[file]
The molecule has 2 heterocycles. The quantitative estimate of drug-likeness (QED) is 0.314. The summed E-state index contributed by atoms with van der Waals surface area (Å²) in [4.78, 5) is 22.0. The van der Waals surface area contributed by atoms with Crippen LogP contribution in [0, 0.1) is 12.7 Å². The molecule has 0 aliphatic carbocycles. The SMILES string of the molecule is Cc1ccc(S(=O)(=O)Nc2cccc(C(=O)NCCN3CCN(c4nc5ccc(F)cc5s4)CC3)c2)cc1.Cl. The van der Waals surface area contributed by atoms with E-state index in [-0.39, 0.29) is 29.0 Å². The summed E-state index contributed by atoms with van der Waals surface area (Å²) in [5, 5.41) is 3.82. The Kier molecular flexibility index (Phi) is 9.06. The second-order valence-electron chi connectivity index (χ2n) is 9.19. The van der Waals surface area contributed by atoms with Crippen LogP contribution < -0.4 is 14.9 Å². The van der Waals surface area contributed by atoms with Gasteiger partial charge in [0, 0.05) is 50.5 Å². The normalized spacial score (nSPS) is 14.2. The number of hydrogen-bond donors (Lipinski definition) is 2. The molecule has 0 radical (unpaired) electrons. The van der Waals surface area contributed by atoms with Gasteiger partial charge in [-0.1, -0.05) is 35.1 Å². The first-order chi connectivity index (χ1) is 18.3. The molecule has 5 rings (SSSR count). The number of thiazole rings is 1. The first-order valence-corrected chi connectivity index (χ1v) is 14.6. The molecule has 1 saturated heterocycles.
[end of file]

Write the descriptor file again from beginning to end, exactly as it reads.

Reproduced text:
The molecule has 2 heterocycles. The quantitative estimate of drug-likeness (QED) is 0.314. The summed E-state index contributed by atoms with van der Waals surface area (Å²) in [4.78, 5) is 22.0. The van der Waals surface area contributed by atoms with Crippen LogP contribution in [0, 0.1) is 12.7 Å². The molecule has 0 aliphatic carbocycles. The SMILES string of the molecule is Cc1ccc(S(=O)(=O)Nc2cccc(C(=O)NCCN3CCN(c4nc5ccc(F)cc5s4)CC3)c2)cc1.Cl. The van der Waals surface area contributed by atoms with E-state index in [-0.39, 0.29) is 29.0 Å². The summed E-state index contributed by atoms with van der Waals surface area (Å²) in [5, 5.41) is 3.82. The Kier molecular flexibility index (Phi) is 9.06. The second-order valence-electron chi connectivity index (χ2n) is 9.19. The van der Waals surface area contributed by atoms with Crippen LogP contribution < -0.4 is 14.9 Å². The van der Waals surface area contributed by atoms with Gasteiger partial charge in [0, 0.05) is 50.5 Å². The normalized spacial score (nSPS) is 14.2. The number of hydrogen-bond donors (Lipinski definition) is 2. The molecule has 0 radical (unpaired) electrons. The van der Waals surface area contributed by atoms with Gasteiger partial charge in [-0.1, -0.05) is 35.1 Å². The first-order chi connectivity index (χ1) is 18.3. The molecule has 5 rings (SSSR count). The number of thiazole rings is 1. The first-order valence-corrected chi connectivity index (χ1v) is 14.6. The molecule has 1 saturated heterocycles.